Wednesday, October 12, 2016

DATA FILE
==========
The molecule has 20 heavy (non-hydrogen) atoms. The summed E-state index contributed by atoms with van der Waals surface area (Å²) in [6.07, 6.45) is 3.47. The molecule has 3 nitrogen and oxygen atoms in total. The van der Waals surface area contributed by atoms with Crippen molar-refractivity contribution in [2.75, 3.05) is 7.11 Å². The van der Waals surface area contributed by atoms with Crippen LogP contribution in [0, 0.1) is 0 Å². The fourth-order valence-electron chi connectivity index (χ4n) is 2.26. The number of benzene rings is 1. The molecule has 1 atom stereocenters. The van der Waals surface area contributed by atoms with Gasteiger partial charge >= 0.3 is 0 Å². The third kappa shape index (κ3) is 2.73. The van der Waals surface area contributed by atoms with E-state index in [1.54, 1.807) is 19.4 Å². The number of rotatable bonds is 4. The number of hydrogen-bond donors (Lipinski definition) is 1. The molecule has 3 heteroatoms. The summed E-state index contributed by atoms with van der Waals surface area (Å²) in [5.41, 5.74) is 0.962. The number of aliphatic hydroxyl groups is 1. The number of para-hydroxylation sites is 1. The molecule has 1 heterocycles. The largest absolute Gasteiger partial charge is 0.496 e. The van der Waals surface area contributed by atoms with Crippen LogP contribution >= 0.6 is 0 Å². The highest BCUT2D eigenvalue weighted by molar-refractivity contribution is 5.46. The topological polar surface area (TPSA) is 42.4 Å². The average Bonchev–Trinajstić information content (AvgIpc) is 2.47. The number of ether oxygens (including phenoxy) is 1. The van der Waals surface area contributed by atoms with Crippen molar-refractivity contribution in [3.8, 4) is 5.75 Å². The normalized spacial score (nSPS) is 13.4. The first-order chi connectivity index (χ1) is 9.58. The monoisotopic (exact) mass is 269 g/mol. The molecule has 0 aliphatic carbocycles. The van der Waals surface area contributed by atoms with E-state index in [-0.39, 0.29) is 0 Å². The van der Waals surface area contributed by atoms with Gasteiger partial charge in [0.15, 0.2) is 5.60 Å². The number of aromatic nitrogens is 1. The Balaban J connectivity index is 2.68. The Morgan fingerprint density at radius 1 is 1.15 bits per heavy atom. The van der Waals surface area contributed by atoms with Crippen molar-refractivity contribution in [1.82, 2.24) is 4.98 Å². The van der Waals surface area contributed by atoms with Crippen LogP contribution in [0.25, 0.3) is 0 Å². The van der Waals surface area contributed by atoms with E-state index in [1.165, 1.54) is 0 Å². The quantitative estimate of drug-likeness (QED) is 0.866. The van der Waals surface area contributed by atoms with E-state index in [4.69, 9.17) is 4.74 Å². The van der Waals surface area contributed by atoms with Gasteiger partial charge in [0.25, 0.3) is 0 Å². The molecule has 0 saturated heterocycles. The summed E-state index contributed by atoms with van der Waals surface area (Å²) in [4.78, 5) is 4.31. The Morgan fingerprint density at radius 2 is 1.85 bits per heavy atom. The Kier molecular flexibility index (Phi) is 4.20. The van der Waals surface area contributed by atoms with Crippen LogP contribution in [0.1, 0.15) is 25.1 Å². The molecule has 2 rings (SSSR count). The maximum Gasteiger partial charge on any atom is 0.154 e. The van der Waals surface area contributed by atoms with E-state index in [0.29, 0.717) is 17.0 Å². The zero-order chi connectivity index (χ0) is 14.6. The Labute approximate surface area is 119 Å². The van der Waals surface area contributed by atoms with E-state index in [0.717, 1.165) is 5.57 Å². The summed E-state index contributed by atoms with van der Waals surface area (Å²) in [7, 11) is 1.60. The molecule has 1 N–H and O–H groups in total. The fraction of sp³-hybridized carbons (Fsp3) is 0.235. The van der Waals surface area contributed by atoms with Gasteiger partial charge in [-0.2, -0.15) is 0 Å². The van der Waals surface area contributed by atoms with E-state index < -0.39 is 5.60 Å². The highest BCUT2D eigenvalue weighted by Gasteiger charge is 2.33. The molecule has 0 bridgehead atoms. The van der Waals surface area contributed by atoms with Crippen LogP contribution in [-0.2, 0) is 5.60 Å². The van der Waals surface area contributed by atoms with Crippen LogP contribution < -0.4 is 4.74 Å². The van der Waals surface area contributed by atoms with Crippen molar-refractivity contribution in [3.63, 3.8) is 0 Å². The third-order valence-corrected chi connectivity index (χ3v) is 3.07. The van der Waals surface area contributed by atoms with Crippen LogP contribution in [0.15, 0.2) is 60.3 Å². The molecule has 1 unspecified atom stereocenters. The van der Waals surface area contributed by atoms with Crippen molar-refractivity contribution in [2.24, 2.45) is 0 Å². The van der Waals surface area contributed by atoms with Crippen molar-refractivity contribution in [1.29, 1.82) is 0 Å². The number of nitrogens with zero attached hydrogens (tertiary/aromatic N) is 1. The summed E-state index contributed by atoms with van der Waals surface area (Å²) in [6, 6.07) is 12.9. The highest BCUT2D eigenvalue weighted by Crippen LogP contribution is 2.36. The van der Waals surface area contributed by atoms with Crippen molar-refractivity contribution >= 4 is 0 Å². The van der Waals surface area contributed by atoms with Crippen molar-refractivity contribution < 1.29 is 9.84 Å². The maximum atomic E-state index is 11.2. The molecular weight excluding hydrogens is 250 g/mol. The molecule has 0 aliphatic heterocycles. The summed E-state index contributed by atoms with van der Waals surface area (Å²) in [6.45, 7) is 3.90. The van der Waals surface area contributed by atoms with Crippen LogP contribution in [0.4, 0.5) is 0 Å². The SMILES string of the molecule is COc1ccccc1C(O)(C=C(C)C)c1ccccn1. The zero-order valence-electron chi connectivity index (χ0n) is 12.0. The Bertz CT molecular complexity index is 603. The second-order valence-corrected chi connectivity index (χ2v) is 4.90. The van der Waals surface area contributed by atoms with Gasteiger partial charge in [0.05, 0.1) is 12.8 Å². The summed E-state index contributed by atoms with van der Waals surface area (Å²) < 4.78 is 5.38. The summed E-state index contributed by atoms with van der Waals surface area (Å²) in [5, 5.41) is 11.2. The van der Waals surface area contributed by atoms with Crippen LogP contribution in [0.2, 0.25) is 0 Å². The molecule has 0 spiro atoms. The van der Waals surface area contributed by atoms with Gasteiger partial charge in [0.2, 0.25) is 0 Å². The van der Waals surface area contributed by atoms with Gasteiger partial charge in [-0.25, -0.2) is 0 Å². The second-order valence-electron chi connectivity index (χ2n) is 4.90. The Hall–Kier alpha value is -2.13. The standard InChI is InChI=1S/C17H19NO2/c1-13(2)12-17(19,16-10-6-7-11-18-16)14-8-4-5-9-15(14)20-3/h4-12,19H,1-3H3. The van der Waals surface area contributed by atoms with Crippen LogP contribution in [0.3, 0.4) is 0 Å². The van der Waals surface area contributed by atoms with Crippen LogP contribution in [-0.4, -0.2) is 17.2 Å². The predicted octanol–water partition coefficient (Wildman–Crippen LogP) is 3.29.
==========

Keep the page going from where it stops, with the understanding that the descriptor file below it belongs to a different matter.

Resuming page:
I have argued that immortality is impossible. (see my blog of 15 October 2010) I had expected, however, that there was room for a considerable increase in human lifespan. But Michael Ramscar of the University of Tubingen says that even at our current ages "Some things that might seem frustrating as we grow older are a function of the amount of stuff we have to sift through...and are not necessarily a sign of a failing mind. A lot of what is currently called decline is simply learning." (see The Myth of Cognitive Decline in Topics in Cognitive Science, 6, 2014, 5-42) Or, as Christian and Griffiths put it "what we call cognitive decline may not be about the search process slowing or deteriorating but at least partly an unavoidable consequence of the amount of information we have to navigate getting bigger and bigger." (Algorithms to Live By, Holt and Co., 2016, page103) I am not arguing that there are not things like alzheimers (my mother died with it). What I am arguing is that it may not be possible to have the kind of immortality some people hope for.